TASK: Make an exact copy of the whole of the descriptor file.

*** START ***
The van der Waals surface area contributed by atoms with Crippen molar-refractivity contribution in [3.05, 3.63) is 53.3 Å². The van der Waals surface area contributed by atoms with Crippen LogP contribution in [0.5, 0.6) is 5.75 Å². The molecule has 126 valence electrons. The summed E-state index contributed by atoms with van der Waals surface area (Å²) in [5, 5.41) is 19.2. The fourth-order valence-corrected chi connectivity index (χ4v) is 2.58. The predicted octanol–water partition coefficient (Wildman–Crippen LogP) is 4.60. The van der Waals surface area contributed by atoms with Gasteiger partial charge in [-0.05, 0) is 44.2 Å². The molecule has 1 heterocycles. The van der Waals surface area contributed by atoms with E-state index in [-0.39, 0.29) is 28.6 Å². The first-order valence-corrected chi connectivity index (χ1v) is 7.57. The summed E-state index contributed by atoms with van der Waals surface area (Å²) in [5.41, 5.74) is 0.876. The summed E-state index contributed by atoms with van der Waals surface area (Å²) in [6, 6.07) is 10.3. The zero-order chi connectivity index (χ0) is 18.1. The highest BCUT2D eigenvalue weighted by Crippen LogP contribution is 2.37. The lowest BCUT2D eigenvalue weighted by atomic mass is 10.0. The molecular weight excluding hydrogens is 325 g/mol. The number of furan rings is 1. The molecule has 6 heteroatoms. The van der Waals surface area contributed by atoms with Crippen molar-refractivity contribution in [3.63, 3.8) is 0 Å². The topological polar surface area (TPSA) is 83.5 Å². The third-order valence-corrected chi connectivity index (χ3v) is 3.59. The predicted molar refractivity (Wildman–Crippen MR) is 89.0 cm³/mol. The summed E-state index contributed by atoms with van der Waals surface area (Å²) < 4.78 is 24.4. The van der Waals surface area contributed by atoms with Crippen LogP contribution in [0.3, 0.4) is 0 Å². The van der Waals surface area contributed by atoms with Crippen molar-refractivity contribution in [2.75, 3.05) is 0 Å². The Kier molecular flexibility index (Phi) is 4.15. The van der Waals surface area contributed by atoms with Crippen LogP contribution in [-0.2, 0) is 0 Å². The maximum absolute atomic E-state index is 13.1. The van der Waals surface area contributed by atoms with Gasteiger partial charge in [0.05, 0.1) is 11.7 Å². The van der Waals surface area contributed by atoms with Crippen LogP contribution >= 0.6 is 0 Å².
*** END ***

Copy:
The van der Waals surface area contributed by atoms with Crippen molar-refractivity contribution in [3.05, 3.63) is 53.3 Å². The van der Waals surface area contributed by atoms with Crippen LogP contribution in [0.5, 0.6) is 5.75 Å². The molecule has 126 valence electrons. The summed E-state index contributed by atoms with van der Waals surface area (Å²) in [5, 5.41) is 19.2. The fourth-order valence-corrected chi connectivity index (χ4v) is 2.58. The predicted octanol–water partition coefficient (Wildman–Crippen LogP) is 4.60. The van der Waals surface area contributed by atoms with Gasteiger partial charge in [-0.05, 0) is 44.2 Å². The molecule has 1 heterocycles. The van der Waals surface area contributed by atoms with E-state index in [-0.39, 0.29) is 28.6 Å². The first-order valence-corrected chi connectivity index (χ1v) is 7.57. The summed E-state index contributed by atoms with van der Waals surface area (Å²) in [5.41, 5.74) is 0.876. The summed E-state index contributed by atoms with van der Waals surface area (Å²) in [6, 6.07) is 10.3. The zero-order chi connectivity index (χ0) is 18.1. The highest BCUT2D eigenvalue weighted by Crippen LogP contribution is 2.37. The lowest BCUT2D eigenvalue weighted by atomic mass is 10.0. The molecular weight excluding hydrogens is 325 g/mol. The number of furan rings is 1. The molecule has 6 heteroatoms. The van der Waals surface area contributed by atoms with Crippen molar-refractivity contribution in [3.63, 3.8) is 0 Å². The topological polar surface area (TPSA) is 83.5 Å². The third-order valence-corrected chi connectivity index (χ3v) is 3.59. The predicted molar refractivity (Wildman–Crippen MR) is 89.0 cm³/mol. The summed E-state index contributed by atoms with van der Waals surface area (Å²) < 4.78 is 24.4. The van der Waals surface area contributed by atoms with Crippen LogP contribution in [0.3, 0.4) is 0 Å². The van der Waals surface area contributed by atoms with Crippen molar-refractivity contribution in [2.75, 3.05) is 0 Å². The Kier molecular flexibility index (Phi) is 4.15. The van der Waals surface area contributed by atoms with Crippen LogP contribution in [-0.2, 0) is 0 Å². The maximum absolute atomic E-state index is 13.1. The van der Waals surface area contributed by atoms with Gasteiger partial charge in [0.05, 0.1) is 11.7 Å². The van der Waals surface area contributed by atoms with Crippen LogP contribution >= 0.6 is 0 Å².